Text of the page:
I am a huge champion for the power and validity of broadcast television,” said Karey Burke, who began her career working as an intern at NBC Productions for Brandon Tartikoff and has now been honored with a Brandon Tartikoff Legacy Award. “I don’t see broadcast going away anytime soon, and I consider it my job to keep it as relevant and as fresh as possible.”
A key strategy for Burke as ABC Entertainment president is live and event programming. She credits broadcast television for “doing it better than anyone else.”
“We are planning a calendar around at least one live or event program every month,” she said. “People come to broadcast to be gathered around the television at the same time as their friends and family to watch something that is happening at that moment, and they tweet and talk about it. We use that strategy to support our scripted programs.”
Prior to her current role, Burke was executive VP, programming and development at Freeform, charged with overseeing all of the cable network’s scripted and non-scripted development and current original programming. Earlier, she was a partner in production companies Dark Toy Entertainment and Katalyst Films, and was the executive VP of primetime series at NBC.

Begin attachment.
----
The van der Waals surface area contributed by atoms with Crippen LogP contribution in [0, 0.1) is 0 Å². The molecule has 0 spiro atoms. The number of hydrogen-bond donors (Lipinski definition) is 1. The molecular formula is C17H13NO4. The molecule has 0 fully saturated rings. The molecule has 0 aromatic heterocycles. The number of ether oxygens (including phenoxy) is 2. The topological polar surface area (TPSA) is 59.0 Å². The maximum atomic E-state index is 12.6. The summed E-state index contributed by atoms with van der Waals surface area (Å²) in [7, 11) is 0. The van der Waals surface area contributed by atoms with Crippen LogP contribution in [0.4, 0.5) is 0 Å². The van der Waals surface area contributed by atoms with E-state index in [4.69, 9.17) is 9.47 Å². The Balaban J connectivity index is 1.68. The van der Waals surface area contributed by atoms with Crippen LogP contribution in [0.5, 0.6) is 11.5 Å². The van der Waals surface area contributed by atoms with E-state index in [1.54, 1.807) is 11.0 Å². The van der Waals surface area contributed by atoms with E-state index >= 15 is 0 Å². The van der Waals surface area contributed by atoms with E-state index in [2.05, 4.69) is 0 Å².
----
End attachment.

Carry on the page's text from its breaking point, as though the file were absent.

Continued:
Under Karey Burke’s leadership, ABC has announced Young Frankenstein as its next live musical. A new version of Who Wants to Be a Millionaire, hosted by Jimmy Kimmel, will bow on April 8. The Live in Front of a Studio Audience franchise will return this spring. The Jeopardy! The Greatest of All Time tournament opened with 14.37 million viewers, which is the second-largest audience for any entertainment program this season to-date. Upcoming this spring is romantic dramedy The Baker and the Beauty. And, in development for 2020-21, are anthology drama Women of the Movement and limited series Fall and Rise: The Story of 9/11, based on the book by Mitchell Zuckoff.
See Also:17th Annual NATPE Brandon Tartikoff Legacy Awards | Christine Baranski: A Success Across All Genres | Courtney Kemp: Promising Future for Powerhouse Producer | Marcos Santana: The Quest for Better Programming | WarnerMedia's Jeff Zucker: Profiting from Live TV
“Brandon Tartikoff was instrumental in launching my career,” Burke said. “No matter what happened, he always kept his sense of humor and approached the job like a showman and like someone who was lucky to be able to do what he was doing. One of his great gifts was he loved the award-winning show as much as the lowest common denominator show. He had the capacity to understand and value television both as a fan and a programmer.”
“I am grateful to have learned that lesson from him,” she added.
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